Mace / West Way meeting 24 Aug 17

On the 24th of Aug I had a meeting with Mace and their representatives, the Vale of White Horse DC planning officer Stuart Walker, and our County Councillor Judy Roberts.

Here’s my update (numbered for ease of reference; no particular order):

  1. There is a holding objection on the planning application P17/1507/FUL (this is the temporary change of use application). County do not want to see a full access created (by the former Andrews Dry Cleaners); they claim it would impede traffic on West Way. This is the issue now holding up progress.
  2. Amendments to the application are expected by 4th Sept, which will satisfy the County’s holding objection, and also some of the safety concerns expressed by cyclists.
  3. Once the amendments are received by Vale planners, a two week consultation will begin, anticipated to be from the 4th of Sept. There will be no extension to this consultation, so please put it in your diaries and plan for it now.
  4. It’s anticipated the application will come to Planning Committee in October.
  5. During the demolition of the southern end of the Grant Thorton building and Seacourt Hall, Chapel Way will remain open. Mace are committed to keeping the Co-op trading. That means we’ll be able to access the Co-op parking and Elms Parade in the usual way.
  6. Here’s an overview of the order of demolition and re-fit of the buildings for temporary change of use:
    1. Demolition will begin with ensuring the two building are separate. Seacourt Hall and Grant Thornton (GT).
    2. The southern end of GT will be knocked down. At the same time, re-fit of Elms Court building will commence.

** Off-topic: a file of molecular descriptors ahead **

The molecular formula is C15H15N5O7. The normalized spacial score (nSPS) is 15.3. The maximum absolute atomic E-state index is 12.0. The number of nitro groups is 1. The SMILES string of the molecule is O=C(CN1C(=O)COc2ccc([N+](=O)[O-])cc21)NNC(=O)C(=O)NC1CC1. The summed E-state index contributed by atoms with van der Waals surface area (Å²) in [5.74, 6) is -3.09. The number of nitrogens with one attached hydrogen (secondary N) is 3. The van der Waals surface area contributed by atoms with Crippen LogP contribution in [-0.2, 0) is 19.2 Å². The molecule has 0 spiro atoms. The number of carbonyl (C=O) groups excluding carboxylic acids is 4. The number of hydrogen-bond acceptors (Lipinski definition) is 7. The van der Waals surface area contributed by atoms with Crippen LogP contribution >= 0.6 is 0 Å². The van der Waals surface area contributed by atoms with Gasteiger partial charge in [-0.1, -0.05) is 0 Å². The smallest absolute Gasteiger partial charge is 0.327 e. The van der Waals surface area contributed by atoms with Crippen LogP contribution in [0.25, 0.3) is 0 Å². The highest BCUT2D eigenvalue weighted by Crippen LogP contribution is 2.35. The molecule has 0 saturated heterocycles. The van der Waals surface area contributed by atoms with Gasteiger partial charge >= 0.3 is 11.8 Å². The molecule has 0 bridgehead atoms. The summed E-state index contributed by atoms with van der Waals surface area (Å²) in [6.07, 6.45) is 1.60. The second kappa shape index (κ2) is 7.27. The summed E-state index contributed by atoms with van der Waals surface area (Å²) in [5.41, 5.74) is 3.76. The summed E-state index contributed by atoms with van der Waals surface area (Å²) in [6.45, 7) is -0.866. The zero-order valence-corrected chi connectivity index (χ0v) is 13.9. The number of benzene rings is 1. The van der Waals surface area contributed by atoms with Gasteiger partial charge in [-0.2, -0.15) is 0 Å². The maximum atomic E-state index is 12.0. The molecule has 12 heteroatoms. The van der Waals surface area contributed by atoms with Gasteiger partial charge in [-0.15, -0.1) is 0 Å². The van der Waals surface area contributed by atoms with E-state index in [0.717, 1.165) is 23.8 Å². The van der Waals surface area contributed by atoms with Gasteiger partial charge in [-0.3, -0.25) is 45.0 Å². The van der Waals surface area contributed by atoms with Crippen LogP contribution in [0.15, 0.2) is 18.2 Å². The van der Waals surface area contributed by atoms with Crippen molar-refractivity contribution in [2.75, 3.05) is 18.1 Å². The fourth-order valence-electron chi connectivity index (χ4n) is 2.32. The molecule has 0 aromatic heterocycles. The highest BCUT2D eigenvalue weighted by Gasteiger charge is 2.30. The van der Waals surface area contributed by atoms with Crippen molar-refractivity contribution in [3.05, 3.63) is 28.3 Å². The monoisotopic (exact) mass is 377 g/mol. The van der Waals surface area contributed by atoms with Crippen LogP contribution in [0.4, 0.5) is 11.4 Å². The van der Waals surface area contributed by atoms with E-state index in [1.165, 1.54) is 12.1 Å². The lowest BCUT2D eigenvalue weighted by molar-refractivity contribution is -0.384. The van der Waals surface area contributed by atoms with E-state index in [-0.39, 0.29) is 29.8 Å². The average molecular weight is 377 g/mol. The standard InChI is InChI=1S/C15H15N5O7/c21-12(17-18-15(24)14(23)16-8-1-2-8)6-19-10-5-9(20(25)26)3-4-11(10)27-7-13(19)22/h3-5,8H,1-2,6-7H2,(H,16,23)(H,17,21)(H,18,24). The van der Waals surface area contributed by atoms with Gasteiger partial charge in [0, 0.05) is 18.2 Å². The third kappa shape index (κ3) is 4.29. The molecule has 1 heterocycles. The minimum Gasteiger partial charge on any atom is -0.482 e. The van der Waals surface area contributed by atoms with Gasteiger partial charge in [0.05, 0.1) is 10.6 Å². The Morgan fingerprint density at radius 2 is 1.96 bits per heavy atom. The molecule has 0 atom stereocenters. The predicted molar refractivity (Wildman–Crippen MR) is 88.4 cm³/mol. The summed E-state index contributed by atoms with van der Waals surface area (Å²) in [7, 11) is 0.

3. The remaining GT building will be re-purposed for the temporary occupiers.
    4. Community users will be relocated to new premises in GT.
    5. Seacourt Hall will be knocked down.
  7. It will take 2-3 months to get the temporary shops ready for occupancy, so it’s expected this will be just after the Christmas holidays.

That’s all to report really. If you have a specific question, please do feel free to get in touch with me.

In the meantime, we can all help ease the pain by shopping as often as possible in the Elms Parade shops. We want them all to flourish.

 

 

 

 

 

North Of Abingdon: a Planning Committee Event

Last night (26 July 2017) at Vale planning committee meeting, those of us speaking up for residents came away mostly empty handed. Note please that it was the Lib Dem councillors and the Lib Dem MP who spoke up for residents’ concerns.

I think it was a bad decision not to insist on mitigation for the harm caused by this development.

– 950 homes plus 80 bed care home, when the Local Plan thought 800 would be appropriate.

– No requirement that the Lodge Hill slip roads be completed before houses are built or occupied (we wanted the former but would have settled for the latter)

– No 2 form school to save the money when inevitably the school must be expanded from 1.5 form.

– No CIL on this development, so parishes won’t get their 15% of CIL charges.

– Officers had nothing to say at all about the effect of a few more thousand cars on the already over-capacity A34. OCC basically said, ‘That’s not our job, and Highways England has not objected.’ If they haven’t objected, then WHO is responsible for fixing the appalling over-capacity problem in Vale on A34? We’ve heard for years that this is the main obstacle to employment challenges (companies won’t come here and recruiting is difficult with gridlock on the A34).